The last two weeks we have had guest hosts on Mixology Monday. Two weeks ago, Laura Hughes, one of the Northeast CeCe Caldwell’s Distributors and co-owner of Vintage This Repurpose That, in Orwigsburg, PA shared NYC Ballet Pink with us. It is a softened pink that is the perfect color for a feminine touch. Last week, Erin Gunckle Debri, of Grand Ledge, MI and owner of Painted Teal, shared a mixology of paint colors and our finish products that replicates old barn wood. The technique is perfect for your projects that use new wood but you do not want that ‘new wood’ look. Think of all of the small accessory pieces you can make from scraps left from other wood projects. My thanks and deep appreciation to both of these ladies for the great color and finish they both shared.
This week we are going to explore the most basic to paint mixing techniques: creating a new tint by adding white paint to a “colored” paint. I choose my favorite blue from our palette: Thomasville Teal. We will give a quart of Thomasville Teal, a quart of the white of your choice, and a surprise, new color of a product that will be released later this week to the first person to correctly answer the question of which city/state Thomasville Teal was named after and why I choose the name. Submit your answers on our Facebook page.
What do I mean when I use the word tint? It is any mixture of a “color” and white, which increases lightness of the “color”. It is one of the most basic of concepts in art color theory, so I am going to show you the differences obtained when you use different colors of white. I will be using our Dover White Wash, Simply White and Vintage White.
Dover White Wash is our uncolored white. It does not contain colorants; it is one of the paint bases that we use in making the other colors in the CeCe Caldwell’s Paints palette. It is more of a translucent color. It takes many coats when using it alone to cover the base color or finish. However, it is my white of choice. If I want opaque coverage, I will paint with a coat of Simply White first to block the previous color and then finish with a coat or two of Dover White Wash. I also love using it when dry brushing. This shows mixing Dover and Thomasville at a 1:1 ratio (the darkest tint), a 2:1 ratio and the lightest is a 3:1 ratio.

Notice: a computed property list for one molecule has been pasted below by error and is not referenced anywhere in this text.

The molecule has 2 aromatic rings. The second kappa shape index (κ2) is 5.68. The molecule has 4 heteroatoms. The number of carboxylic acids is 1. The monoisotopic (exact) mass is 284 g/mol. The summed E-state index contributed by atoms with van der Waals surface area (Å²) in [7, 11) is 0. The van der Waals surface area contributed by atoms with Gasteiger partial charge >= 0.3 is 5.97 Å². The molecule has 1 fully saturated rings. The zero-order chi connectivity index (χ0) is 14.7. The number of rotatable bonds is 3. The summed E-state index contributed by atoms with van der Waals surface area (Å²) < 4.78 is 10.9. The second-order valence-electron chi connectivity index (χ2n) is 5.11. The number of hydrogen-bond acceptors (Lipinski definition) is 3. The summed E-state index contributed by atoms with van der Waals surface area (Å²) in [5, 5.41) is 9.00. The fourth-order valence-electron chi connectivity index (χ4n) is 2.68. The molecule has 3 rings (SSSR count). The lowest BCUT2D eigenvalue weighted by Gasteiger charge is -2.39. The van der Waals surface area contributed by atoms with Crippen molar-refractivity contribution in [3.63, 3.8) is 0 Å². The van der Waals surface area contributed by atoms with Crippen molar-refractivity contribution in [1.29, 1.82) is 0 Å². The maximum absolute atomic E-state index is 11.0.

Our bright white is Simply White. As the name describes, it is a great basic, pure white with good masking qualities. I use it when I do not want a white with a noticeable undertone that would compete with the other colors I am using. This is Simply and Thomasville, again mixed at the 1 to 1, 2 to 1 and 3 to 1 ratios.
Vintage White is named for what it represents: a white that has aged and discolored slightly with time. It has a yellow undertone, as most of the vintage pieces that were painted white have turned with the years of life they have enjoyed. It is also known as “Doozie White” around our place. Donna “Doozie” Haile is our Central US Region Distributor. She is the owner of Doozie’s Corner in McKinney, Texas. It is her signature color. Everyone notices when she paints something in another color, which is as rare as hen’s teeth. I have even had people text me to tell me she was painting in a ‘color’! Here, we mixed the Vintage and Thomasville the same ratios: 1:1, 2:1, and 3:1.
Here they are, side by side, so you can see the differences. When I share a recipe and use a specific white, you can always sub one of the others whites. By using one ‘color’ and mixing it with the three different whites, you will have a better idea of how it will change your mix. I hope you always take my recipes and use them as a starting point; adapting to your needs and wants to make them your own, personal mix.
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